Agate and jasper are two of the most common types of rock that people go rockhounding for. They can be very attractive with beautiful color, shape and structure, and both are a nice hard material. Sometimes they even form together in the same rock, which are called “jasp-agates.”
These various types of rock can look very different, but they are actually very similar material that naturally form in much the same way. The are all a type of chalcedony.
So, what is chalcedony? The chalcedony is a name given to rock materials that are made up of microcrystalline quartz. The term quartz is used to refer to mineral materials made up of oxygen and silicon (SiO2). The term microcrystalline quartz, therefore, refers to quartz in microscopic crystals form.
Chalcedony rocks are known for their hardness, ranking 7 on the Mohs scale of hardness. For this reasons, chalcedony materials such as agate and jasper are loved by rock tumbling enthusiasts because they will take a nice polish. When forced to break, chalcedony materials usually follows a conchoidal fracture which gives broken pieces a smooth non-granular texture with a vitreous luster.
What is an Agate?
Agate is a form of chalcedony what is usually semitransparent to translucent in color. If you have a piece of a rock that you can see through (even if it’s foggy) then it probably is an agate. The same case applies to a piece of rock that light can pass through even though you may not be able to see all the way through it. However, if a piece of rock completely blocks light from passing through it then it is not an agate.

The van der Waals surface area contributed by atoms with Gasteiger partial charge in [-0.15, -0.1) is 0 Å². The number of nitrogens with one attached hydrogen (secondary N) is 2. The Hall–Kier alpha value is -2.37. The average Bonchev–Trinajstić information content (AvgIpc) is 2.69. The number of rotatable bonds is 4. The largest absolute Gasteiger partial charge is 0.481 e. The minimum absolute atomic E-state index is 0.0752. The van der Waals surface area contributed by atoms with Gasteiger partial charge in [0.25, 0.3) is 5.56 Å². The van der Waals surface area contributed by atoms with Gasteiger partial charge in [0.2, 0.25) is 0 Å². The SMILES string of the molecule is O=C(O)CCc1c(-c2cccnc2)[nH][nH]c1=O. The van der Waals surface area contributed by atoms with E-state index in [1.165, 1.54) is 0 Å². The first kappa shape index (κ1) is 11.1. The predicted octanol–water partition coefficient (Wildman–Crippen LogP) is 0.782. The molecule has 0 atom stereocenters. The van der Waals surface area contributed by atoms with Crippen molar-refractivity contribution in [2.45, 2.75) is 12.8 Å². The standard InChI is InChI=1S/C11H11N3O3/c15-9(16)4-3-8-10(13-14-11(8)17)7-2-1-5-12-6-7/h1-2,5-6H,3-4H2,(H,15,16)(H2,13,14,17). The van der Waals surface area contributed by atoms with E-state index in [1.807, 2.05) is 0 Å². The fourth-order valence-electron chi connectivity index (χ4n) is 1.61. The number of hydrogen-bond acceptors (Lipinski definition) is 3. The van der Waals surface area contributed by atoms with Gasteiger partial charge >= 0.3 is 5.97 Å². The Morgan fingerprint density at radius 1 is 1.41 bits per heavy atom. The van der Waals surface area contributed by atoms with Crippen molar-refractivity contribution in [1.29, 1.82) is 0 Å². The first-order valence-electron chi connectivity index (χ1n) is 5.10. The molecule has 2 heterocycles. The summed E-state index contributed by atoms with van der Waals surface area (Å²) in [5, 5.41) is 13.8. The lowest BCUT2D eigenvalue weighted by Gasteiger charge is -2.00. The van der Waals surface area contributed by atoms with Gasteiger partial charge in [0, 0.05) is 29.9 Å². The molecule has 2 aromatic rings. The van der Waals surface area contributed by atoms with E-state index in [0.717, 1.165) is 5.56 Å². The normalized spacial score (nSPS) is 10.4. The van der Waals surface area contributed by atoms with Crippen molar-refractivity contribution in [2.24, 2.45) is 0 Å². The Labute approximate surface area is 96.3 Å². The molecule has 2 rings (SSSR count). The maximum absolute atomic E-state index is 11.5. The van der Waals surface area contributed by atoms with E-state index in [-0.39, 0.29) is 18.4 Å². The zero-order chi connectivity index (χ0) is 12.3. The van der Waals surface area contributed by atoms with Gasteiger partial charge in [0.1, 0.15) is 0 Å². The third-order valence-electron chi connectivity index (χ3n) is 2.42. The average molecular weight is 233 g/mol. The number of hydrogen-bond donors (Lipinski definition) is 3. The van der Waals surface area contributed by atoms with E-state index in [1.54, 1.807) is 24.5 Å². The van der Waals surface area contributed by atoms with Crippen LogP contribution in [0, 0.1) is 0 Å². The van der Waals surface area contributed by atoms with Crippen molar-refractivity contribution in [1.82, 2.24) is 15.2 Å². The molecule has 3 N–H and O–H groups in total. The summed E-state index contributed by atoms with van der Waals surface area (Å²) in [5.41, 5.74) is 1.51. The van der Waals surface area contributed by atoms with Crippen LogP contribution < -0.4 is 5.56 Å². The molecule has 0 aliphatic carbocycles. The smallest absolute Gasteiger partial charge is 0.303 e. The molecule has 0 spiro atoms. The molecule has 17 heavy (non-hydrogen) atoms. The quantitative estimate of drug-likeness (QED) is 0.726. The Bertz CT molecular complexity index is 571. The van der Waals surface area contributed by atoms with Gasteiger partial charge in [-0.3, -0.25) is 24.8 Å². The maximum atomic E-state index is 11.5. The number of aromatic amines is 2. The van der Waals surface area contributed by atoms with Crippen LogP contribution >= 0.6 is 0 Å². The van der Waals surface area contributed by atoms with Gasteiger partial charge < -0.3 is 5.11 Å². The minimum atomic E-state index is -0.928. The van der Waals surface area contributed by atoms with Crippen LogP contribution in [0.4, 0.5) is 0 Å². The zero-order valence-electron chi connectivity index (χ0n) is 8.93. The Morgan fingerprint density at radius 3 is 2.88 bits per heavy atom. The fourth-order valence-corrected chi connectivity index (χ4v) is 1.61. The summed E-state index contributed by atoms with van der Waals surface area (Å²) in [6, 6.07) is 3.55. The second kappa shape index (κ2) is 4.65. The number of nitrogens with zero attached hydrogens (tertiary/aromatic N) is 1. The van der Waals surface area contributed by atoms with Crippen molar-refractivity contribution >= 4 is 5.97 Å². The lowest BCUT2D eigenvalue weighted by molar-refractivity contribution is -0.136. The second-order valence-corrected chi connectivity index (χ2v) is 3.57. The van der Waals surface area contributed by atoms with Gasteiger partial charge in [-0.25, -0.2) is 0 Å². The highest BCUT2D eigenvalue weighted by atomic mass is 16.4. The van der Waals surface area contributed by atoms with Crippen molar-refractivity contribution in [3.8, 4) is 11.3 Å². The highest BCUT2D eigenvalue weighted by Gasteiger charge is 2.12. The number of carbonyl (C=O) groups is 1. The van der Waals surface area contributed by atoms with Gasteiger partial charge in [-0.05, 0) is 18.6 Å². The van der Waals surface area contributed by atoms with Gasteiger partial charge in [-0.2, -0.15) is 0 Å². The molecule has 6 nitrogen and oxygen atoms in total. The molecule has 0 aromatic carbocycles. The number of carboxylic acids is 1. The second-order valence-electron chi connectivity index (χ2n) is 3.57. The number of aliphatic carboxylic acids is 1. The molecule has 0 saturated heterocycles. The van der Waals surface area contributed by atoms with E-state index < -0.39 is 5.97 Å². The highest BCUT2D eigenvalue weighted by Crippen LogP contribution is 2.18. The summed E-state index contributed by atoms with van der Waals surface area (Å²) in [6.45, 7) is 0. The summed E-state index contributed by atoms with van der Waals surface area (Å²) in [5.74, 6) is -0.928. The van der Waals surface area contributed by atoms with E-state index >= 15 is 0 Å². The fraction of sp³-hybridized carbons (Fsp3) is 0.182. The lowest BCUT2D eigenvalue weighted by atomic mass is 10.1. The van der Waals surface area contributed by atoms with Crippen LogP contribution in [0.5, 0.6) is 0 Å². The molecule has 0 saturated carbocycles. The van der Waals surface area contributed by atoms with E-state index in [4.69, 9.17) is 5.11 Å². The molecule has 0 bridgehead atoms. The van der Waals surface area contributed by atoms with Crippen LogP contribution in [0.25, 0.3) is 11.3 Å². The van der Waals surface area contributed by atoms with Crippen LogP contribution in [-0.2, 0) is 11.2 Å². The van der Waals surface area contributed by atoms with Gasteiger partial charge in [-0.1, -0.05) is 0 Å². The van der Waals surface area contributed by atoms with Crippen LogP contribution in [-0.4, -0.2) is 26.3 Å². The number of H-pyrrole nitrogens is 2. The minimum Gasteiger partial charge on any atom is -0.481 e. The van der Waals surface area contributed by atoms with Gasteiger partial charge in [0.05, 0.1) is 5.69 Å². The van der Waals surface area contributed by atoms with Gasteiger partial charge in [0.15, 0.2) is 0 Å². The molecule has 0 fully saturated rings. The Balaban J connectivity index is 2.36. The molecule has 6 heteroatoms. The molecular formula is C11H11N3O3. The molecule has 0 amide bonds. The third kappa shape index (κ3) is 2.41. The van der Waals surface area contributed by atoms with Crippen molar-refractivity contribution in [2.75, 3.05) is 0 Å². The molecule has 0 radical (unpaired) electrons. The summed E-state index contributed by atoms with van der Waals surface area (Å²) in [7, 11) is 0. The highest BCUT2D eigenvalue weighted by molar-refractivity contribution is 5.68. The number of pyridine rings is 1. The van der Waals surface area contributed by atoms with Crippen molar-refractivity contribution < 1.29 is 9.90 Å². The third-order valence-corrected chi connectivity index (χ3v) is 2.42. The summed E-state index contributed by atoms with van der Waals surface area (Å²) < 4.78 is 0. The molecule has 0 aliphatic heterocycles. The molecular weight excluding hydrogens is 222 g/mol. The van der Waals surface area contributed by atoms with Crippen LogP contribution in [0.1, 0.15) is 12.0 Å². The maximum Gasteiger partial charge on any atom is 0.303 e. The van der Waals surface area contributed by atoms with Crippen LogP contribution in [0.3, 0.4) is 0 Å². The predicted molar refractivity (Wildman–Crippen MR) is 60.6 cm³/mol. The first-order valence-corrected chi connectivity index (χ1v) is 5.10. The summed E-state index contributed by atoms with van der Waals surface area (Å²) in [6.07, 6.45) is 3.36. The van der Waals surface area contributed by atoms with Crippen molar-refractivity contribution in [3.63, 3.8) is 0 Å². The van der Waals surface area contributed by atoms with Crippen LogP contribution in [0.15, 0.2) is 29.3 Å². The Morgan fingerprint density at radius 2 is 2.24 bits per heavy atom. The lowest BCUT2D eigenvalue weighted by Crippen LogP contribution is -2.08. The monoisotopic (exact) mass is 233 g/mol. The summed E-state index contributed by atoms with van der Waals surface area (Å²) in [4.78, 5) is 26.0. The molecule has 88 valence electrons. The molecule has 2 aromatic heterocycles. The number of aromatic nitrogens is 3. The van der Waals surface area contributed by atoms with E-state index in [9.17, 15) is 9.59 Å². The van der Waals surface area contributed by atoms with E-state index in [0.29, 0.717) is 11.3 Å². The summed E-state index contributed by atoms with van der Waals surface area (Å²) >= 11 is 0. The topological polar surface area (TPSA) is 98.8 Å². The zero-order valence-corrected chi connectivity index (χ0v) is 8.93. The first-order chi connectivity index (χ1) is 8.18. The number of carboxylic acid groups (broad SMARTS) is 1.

Agates are often comprised of banded materials which can be identified by closely observing a specimen using a microscope. The pieces that show nice banding are some of the prettiest agates that you can find. However, it is important to note that some agates – especially the translucent ones – may not show bands easy.
Most of the agates found in the world were formed in areas that had volcanic activities. Volcanic activity produces silica. Once the volcanic eruptions were over in a given place and the rain fell on the volcanic ashes the silica in the ashes dissolved in the rainwater. As the silica concentration in the water became high the water turned into a silica gel which was held in cavities in the lava and slowly crystallized into microcrystalline quartz.
If the water-silica solution that crystallized to form the agate had impurities in them then this resulted in translucent agates. Usually, it is these impurities that give the agates their color. Most agates are found formed in igneous rocks that include andante, hyalite, and basalt among others.
What is Jasper?
Jasper is the exact opposite of agate in terms of appearance. Jasper is opaque meaning that you cannot see through it and it does not allow light to pass through it. Generally it has the same structure as an agate but it is completely opaque and more like a typical rock.
Silica, when dissolved in water to form the silica gel, is transparent. However, given that most of the chalcedony rock formation took place in areas where there had been volcanic eruptions and the silica gel was flowing on the ground, the gel mixed impurities from different materials which added color to it. During the crystallization process, the impurities gave color to the microcrystalline quartz formed. It is these impurities in the structure of the jasper that block light from passing through the materials.